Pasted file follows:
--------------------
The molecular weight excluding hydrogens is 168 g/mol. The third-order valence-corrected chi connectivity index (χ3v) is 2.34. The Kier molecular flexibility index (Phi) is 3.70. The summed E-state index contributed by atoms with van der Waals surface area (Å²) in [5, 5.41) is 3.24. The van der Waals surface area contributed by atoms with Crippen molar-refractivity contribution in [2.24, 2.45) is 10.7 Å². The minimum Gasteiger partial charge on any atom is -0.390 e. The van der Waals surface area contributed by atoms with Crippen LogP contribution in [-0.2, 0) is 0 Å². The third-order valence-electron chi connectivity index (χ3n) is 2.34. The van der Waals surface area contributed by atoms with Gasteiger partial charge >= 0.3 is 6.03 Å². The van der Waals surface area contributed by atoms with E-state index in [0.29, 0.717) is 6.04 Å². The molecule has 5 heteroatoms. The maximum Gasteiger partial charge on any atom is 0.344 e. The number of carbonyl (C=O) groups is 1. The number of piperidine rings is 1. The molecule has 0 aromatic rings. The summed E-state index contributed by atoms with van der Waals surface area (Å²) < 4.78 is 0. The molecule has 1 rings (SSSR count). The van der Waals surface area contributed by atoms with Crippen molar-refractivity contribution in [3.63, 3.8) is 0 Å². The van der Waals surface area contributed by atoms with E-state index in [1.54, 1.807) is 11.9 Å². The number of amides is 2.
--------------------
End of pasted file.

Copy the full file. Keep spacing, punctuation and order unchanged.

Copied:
The molecular weight excluding hydrogens is 168 g/mol. The third-order valence-corrected chi connectivity index (χ3v) is 2.34. The Kier molecular flexibility index (Phi) is 3.70. The summed E-state index contributed by atoms with van der Waals surface area (Å²) in [5, 5.41) is 3.24. The van der Waals surface area contributed by atoms with Crippen molar-refractivity contribution in [2.24, 2.45) is 10.7 Å². The minimum Gasteiger partial charge on any atom is -0.390 e. The van der Waals surface area contributed by atoms with Crippen LogP contribution in [-0.2, 0) is 0 Å². The third-order valence-electron chi connectivity index (χ3n) is 2.34. The van der Waals surface area contributed by atoms with Gasteiger partial charge >= 0.3 is 6.03 Å². The van der Waals surface area contributed by atoms with E-state index in [0.29, 0.717) is 6.04 Å². The molecule has 5 heteroatoms. The maximum Gasteiger partial charge on any atom is 0.344 e. The number of carbonyl (C=O) groups is 1. The number of piperidine rings is 1. The molecule has 0 aromatic rings. The summed E-state index contributed by atoms with van der Waals surface area (Å²) < 4.78 is 0. The molecule has 1 rings (SSSR count). The van der Waals surface area contributed by atoms with Crippen molar-refractivity contribution in [3.63, 3.8) is 0 Å². The van der Waals surface area contributed by atoms with E-state index in [1.54, 1.807) is 11.9 Å². The number of amides is 2.